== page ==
You don’t need to go overboard. One or two moves will cut it. one or two core moves, such as the Core-Engaged Dead Bug, Bird Dog or Single-Leg Lowering, for a single set of 5-10 reps.
These moves will warm up the core, help restore your posture and even help you correct faulty breathing patterns or movement patterns, making the rest of your warm-up—and workout—that much better.
Mistake 4: Your workout isn’t changing over time
The only way to get stronger is to challenge your body. When you place a new stress on your body, such as adding more weight to a barbell, your muscles adapt and get stronger.
Your core muscles are no different. However, too often people follow core routines that they’ve taken off the Internet or were shown by a friend, which don’t include any progression whatsoever. You wind up doing the same exercises for the same number of sets and reps every workout.
Over time, you’ll hit a plateau. The moves will get easier. At first that’s because your core muscles are getting stronger. But eventually, it’ll just be because they’re “used to it.”
The only way to build a truly strong core is to treat the exercises you do like you would the Bench Press, Squat or any other strength move. Always strive to challenge your muscles.
There are three primary ways to make a core exercise more difficult:
Do more reps. This is the easiest and most basic way to challenge your core. However, it has limitations and risks—getting bored, losing focus, taking all dang day. So as you get stronger, and you will eventually need to also try one of the next two strategies.
Do a more difficult variation of an exercise. Most exercises have regressions and progressions. For example, you might start with a Kneeling Plank and then move onto a standard Plank. Or you might start with Physioball Rollouts, and later move up to Barbell Rollouts.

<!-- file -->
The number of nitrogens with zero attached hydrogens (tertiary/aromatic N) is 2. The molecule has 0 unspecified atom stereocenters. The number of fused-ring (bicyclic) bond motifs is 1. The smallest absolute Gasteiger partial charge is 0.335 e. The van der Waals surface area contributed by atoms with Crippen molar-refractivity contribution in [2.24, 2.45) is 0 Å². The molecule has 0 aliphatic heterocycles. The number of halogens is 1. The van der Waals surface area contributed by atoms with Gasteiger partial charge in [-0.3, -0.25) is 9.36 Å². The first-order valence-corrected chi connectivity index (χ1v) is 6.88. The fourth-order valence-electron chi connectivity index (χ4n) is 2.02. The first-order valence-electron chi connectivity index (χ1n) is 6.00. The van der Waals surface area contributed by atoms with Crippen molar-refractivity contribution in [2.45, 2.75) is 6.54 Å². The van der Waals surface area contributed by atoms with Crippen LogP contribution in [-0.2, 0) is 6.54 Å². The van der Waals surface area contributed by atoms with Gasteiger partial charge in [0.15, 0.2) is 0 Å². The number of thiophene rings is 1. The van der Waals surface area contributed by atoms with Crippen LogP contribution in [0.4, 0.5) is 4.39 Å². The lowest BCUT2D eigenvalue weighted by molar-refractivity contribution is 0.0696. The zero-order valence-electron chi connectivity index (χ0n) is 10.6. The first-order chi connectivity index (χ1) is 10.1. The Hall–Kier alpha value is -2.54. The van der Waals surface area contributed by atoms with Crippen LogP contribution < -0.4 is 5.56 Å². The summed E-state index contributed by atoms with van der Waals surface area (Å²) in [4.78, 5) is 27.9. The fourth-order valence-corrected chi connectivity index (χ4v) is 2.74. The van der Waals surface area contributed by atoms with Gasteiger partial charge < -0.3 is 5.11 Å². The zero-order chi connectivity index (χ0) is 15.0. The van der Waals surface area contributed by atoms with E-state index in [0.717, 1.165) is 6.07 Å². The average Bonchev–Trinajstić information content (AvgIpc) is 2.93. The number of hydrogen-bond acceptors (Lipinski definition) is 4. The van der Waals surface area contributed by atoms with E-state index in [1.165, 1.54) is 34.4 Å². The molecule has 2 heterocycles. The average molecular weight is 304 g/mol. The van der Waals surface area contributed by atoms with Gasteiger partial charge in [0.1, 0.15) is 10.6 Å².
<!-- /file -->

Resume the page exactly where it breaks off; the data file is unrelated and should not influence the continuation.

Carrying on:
Increase the load. Simply increase the weight you carry for core exercises like a Farmer’s Walk. Or progress to a thicker band for resisted exercises such as the Pallof Press. It’s a bit trickier for other core exercises if you don’t have a weighted vest.
You can also change the speed—but not in the way you think. Faster isn’t better here. Slower the exercise down, focus on your form and breathing, and watch how much more difficult even seemingly simple, “easy” moves like a Bird Dog can be.
Mistake 5: You don’t have a plan
With all this said, there’s one key element you need to be doing to ensure that your core is getting stronger: Write down what you do every single workout.
Keep track of the exercises you do and for how many sets, reps/time, weight used and rest. Note if you feel like you can increase the difficulty in the next workout. This takes the guesswork out of progression. You know exactly where you stand and can see your numbers climbing.
But if you really want to strengthen your core, you need to take it a step further. Just like with your strength training, you need a plan—one that develops all of the aspects of the core with safe and effective exercises, and sensible progression over time. That way you can go into every workout never having to guess or wing it. And you’ll know that what you’re doing today will help you build toward tomorrow.